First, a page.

Soft, fluffy, buttery and ever so delicious little golden-brown sponge cakes, the classic French Madeleine originates in the Lorraine region in northeastern France – today’s Alsace – and this is where they still make some of the very best of these little delicacies in the world.
Thankfully, the classic Madeleine is easy to make at home too and it is the perfect little treat for many occasions year-round. Starting from the classic recipe, you can also get creative with different flavours and create nearly unlimited new versions. Really, the only limit is your imagination.
With the long Easter Weekend just around the corner, I was looking for a twist making these little cakes fit for the Easter brunch buffet. Thus, I added some eggnog to the mix, which just turned out perfect for the occasion and I am pretty sure these Eggnog Madeleines will find their way onto my Easter Brunch buffet on Easter Sunday.
If you wonder why eggnog since it is widely associated with Christmas, especially in the U.S. and Canada where it is a popular drink during the festive season – in Europe, it is not considered a seasonal drink. Which means, it is enjoyed year-round.
That said, eggnog is not a hugely popular drink in most European countries. However, in the last few years I have noticed eggnog increasingly to feature in food magazines around the Easter period. I do not have a real explanation for this other than, well, eggs and Easter.
For this recipe, I have actually prepared a homemade eggnog. Though you can buy it in most supermarkets here, if you can, I really recommend you go the homemade way. The difference is quite something and so worthwhile.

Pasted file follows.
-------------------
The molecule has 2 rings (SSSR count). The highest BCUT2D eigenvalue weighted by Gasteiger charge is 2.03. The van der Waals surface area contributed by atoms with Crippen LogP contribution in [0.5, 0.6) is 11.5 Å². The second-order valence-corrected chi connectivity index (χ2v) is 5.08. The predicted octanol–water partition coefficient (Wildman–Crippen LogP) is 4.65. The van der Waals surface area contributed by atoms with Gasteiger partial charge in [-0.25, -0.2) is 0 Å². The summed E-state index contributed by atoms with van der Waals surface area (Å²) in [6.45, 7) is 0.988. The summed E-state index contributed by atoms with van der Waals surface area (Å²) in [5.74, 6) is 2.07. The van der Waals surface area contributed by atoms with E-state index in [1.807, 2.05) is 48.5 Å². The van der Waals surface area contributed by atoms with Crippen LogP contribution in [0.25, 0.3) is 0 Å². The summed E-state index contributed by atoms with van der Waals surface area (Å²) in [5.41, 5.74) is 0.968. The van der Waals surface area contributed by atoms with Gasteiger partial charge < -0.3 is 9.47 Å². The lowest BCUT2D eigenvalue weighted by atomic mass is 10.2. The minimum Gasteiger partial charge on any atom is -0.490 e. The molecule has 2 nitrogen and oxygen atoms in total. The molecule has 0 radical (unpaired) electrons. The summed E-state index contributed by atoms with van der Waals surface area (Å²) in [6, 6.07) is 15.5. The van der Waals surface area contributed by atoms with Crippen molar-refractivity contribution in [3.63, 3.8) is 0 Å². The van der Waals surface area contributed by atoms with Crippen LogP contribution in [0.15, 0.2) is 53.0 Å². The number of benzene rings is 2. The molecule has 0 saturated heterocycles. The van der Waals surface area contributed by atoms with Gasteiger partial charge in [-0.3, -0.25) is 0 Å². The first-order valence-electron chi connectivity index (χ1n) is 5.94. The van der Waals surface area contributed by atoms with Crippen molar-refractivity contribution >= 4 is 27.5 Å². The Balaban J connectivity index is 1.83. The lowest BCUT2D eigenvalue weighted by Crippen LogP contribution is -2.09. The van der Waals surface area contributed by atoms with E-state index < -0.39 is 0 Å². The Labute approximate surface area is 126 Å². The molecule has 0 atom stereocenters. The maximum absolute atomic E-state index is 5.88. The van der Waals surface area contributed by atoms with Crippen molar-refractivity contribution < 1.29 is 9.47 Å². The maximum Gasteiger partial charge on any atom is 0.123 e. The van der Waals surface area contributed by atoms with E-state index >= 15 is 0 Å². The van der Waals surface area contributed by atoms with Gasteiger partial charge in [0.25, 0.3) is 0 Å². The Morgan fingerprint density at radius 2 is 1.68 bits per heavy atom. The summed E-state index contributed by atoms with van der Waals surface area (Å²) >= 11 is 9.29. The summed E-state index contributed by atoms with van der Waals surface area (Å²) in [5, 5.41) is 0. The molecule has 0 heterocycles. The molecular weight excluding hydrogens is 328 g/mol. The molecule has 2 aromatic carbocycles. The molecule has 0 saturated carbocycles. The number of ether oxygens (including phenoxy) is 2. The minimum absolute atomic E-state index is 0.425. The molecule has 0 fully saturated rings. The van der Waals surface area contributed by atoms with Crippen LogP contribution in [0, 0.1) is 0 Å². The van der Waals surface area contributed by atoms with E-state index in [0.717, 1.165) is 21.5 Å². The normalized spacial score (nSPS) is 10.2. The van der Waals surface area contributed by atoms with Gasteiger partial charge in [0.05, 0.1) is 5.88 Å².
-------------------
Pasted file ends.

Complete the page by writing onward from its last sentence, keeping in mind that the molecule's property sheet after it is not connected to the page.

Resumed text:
For about 1 litre
270 ml milk
100 ml whipping cream
100 g sugar
4 egg yolks
½ vanilla bean
170 ml white rum
In a saucepan, bring milk, whipping cream and 50 g sugar together with the vanilla bean to a boil. Set aside to let cool a bit.
In the meantime, in a bowl beat the egg yolks until they become lighter in colour. Slowly add sugar and continue to beat until well combined. Slowly add the slightly cooled milk mix while whisking constantly.
Add the mixture into a stand mixer and beat at highest speed while slowly adding the rum.
Fill into a bottle or bowl and let cool completely.
You can store the fresh eggnog in the fridge for about 2-3 days. Before drinking, just whisk once again.
Eggnog Madeleines recipe
For about 24 pieces
130 g all-purpose flour
½ tablespoon baking powder
120 g sugar
120 g butter
grated zest of one lemon
3-4 tablespoons eggnog
icing sugar for garnishing
Preheat oven to 190°C.
In a small saucepan, melt the butter and set aside and let cool completely.
In a large bowl, add sugar, eggs, lemon zest and the eggnog and whisk together with a hand mixer until the mixture has tripled in volume (about 5 minutes).
Mix flour, baking power and a pinch of salt and slowly add to the egg mixture and whisk together until well combined.
Butter and flour a madeleine pan then carefully spoon the dough into the moulds. Fill the moulds for about two-thirds as the dough will increase. There should be about half of the dough remaining. Set aside until later.
Bake the madeleines for about 15 minutes until golden-brown. Remove from oven and let cool a little then carefully take the Madeleines out of the moulds.
Clean the pan, butter and flour again and bake the remaining dough in the same way.
Whisk together icing sugar and eggnog until obtaining a sticky mixture and coat the cooled Madeleines with the icing.
What is your favourite Madeleine recipe?